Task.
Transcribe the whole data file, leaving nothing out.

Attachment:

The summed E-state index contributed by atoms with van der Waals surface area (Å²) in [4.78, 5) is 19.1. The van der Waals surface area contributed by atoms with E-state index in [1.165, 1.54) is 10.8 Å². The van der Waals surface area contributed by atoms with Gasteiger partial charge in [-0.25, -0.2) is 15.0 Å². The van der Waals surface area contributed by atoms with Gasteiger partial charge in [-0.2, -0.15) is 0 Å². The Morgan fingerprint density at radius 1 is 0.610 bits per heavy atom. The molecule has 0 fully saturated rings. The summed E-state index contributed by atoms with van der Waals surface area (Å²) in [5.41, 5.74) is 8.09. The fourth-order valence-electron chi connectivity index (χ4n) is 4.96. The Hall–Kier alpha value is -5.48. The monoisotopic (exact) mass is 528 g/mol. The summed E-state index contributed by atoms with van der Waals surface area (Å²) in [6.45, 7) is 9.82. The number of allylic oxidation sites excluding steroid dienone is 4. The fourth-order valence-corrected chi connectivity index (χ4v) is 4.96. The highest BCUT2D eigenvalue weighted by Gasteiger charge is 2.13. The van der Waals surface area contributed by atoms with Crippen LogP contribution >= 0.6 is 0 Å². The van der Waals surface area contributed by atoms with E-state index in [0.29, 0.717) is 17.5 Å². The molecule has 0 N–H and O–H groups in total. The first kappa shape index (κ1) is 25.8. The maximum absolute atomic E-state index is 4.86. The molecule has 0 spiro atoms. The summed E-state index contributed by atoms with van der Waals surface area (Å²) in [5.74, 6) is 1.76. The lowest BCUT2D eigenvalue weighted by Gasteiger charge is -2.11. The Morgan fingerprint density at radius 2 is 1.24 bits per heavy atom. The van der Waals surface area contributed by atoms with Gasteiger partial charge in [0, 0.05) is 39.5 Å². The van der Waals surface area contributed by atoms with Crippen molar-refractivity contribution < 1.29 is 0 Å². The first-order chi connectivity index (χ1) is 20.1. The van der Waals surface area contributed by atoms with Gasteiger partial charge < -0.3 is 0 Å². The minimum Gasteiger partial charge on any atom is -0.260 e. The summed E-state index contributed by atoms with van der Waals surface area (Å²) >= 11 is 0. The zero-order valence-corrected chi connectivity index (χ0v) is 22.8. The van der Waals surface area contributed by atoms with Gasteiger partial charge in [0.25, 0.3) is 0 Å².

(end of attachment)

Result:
The summed E-state index contributed by atoms with van der Waals surface area (Å²) in [4.78, 5) is 19.1. The van der Waals surface area contributed by atoms with E-state index in [1.165, 1.54) is 10.8 Å². The van der Waals surface area contributed by atoms with Gasteiger partial charge in [-0.25, -0.2) is 15.0 Å². The van der Waals surface area contributed by atoms with Gasteiger partial charge in [-0.2, -0.15) is 0 Å². The Morgan fingerprint density at radius 1 is 0.610 bits per heavy atom. The molecule has 0 fully saturated rings. The summed E-state index contributed by atoms with van der Waals surface area (Å²) in [5.41, 5.74) is 8.09. The fourth-order valence-electron chi connectivity index (χ4n) is 4.96. The Hall–Kier alpha value is -5.48. The monoisotopic (exact) mass is 528 g/mol. The summed E-state index contributed by atoms with van der Waals surface area (Å²) in [6.45, 7) is 9.82. The number of allylic oxidation sites excluding steroid dienone is 4. The fourth-order valence-corrected chi connectivity index (χ4v) is 4.96. The highest BCUT2D eigenvalue weighted by Gasteiger charge is 2.13. The van der Waals surface area contributed by atoms with Crippen LogP contribution >= 0.6 is 0 Å². The van der Waals surface area contributed by atoms with E-state index in [0.29, 0.717) is 17.5 Å². The molecule has 0 N–H and O–H groups in total. The first kappa shape index (κ1) is 25.8. The maximum absolute atomic E-state index is 4.86. The molecule has 0 spiro atoms. The summed E-state index contributed by atoms with van der Waals surface area (Å²) in [5.74, 6) is 1.76. The lowest BCUT2D eigenvalue weighted by Gasteiger charge is -2.11. The Morgan fingerprint density at radius 2 is 1.24 bits per heavy atom. The van der Waals surface area contributed by atoms with Gasteiger partial charge in [0, 0.05) is 39.5 Å². The van der Waals surface area contributed by atoms with Crippen molar-refractivity contribution < 1.29 is 0 Å². The first-order chi connectivity index (χ1) is 20.1. The van der Waals surface area contributed by atoms with Gasteiger partial charge < -0.3 is 0 Å². The minimum Gasteiger partial charge on any atom is -0.260 e. The summed E-state index contributed by atoms with van der Waals surface area (Å²) >= 11 is 0. The zero-order valence-corrected chi connectivity index (χ0v) is 22.8. The van der Waals surface area contributed by atoms with Gasteiger partial charge in [0.25, 0.3) is 0 Å².